Stress Management Article by Debbie McManus, M.S., and Cheryl Smith, Ph.D.
In 2001 I co-presented a Stress Management Seminar at INSEAD (Singapore), an international business school with campuses in France and Singapore. Since stress affects us all and seems to be a part of daily living, we wanted to share some of this seminar with others as well.
Just what is stress?
A simple definition: stress is any change to which we must adapt. Thus, we are all under some sort of stress almost all the time. Stress can be perceived as positive or negative. Examples of positive stress are falling in love, having a baby, starting a new job; examples of negative stress are moving to a foreign land, losing a loved one, or financial pressures. There are four basic sources of stress: environmental (weather, noise, traffic…), social (deadlines, job interviews, presentations, relationship misunderstandings), physiological (aging, illness, injuries, lack of proper exercise or nutrition), and internal (thoughts of worry, negative perceptions, irrational beliefs).
A certain amount of stress is actually necessary to keep us motivated and driven to achieve personal goals. Facing challenges and difficulties helps us grow and reach our potential. Thus, stress management does not mean eliminating stress; it does mean reducing the amount and intensity of stress so that we are left with the optimal amount of stress with which to excel.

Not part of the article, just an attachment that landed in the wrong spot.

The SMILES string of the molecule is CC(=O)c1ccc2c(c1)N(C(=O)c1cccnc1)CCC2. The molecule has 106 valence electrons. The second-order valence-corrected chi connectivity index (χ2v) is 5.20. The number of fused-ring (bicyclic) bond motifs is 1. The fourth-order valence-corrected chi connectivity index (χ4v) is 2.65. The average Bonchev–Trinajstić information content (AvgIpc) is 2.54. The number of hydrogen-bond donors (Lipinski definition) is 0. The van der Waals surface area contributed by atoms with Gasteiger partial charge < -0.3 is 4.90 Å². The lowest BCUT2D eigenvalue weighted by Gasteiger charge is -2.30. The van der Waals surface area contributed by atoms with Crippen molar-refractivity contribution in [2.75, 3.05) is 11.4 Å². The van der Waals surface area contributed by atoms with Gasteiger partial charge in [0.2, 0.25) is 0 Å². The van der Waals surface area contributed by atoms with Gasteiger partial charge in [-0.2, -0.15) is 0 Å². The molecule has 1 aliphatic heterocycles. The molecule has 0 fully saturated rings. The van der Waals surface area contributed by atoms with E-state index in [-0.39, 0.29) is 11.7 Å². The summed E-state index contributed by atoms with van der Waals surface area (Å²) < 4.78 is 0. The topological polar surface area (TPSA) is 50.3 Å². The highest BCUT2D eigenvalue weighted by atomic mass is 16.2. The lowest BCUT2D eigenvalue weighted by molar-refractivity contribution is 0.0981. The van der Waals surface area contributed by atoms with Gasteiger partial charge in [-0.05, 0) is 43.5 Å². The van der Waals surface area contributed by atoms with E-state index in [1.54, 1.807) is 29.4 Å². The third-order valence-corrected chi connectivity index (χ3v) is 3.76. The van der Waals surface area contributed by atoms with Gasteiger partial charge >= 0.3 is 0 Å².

Stress leads to the Stress Response, which is an alarm reaction—the fight or flight response in which the heart rate increases, muscles tense, blood pressure raises. When this alarm reaction stays turned on due to chronic stress, the body can suffer adverse consequences throughout its many systems and organs leading to illnesses such as certain cancers, ulcers, insomnia, headaches, and heart disease. Some statistics indicate that 95% of visits to health-care professionals are in some way stress-related. Stress also affects us psychologically with depression, substance abuse, panic attacks, irritability, poor judgment and accidents. It also affects our personal lives, interfering with relationships at home and at work.
Stress can be turned around. We can dramatically strengthen our body’s ability to adapt to stress so that it does not undermine our physical and mental health. Controlling stress may require reorganization of your lifestyle. The key is to give your body the tools with which to respond to stress in a healthier manner. A balanced approach combining nutrition, exercise, and relaxation techniques is what works for many.
For environmental stress, we may be able to arrange it so that external stressors are minimized, such as lighting or noise. If stress comes from a hectic schedule, time management and goal setting skills could probably help reduce. These goals need to be SMART—-that is, Specific, Measurable, Attainable, Reasonable, and Time-limited. Using a day planner to organize time and tasks better can be very helpful or perhaps just learning to say no to that one extra request.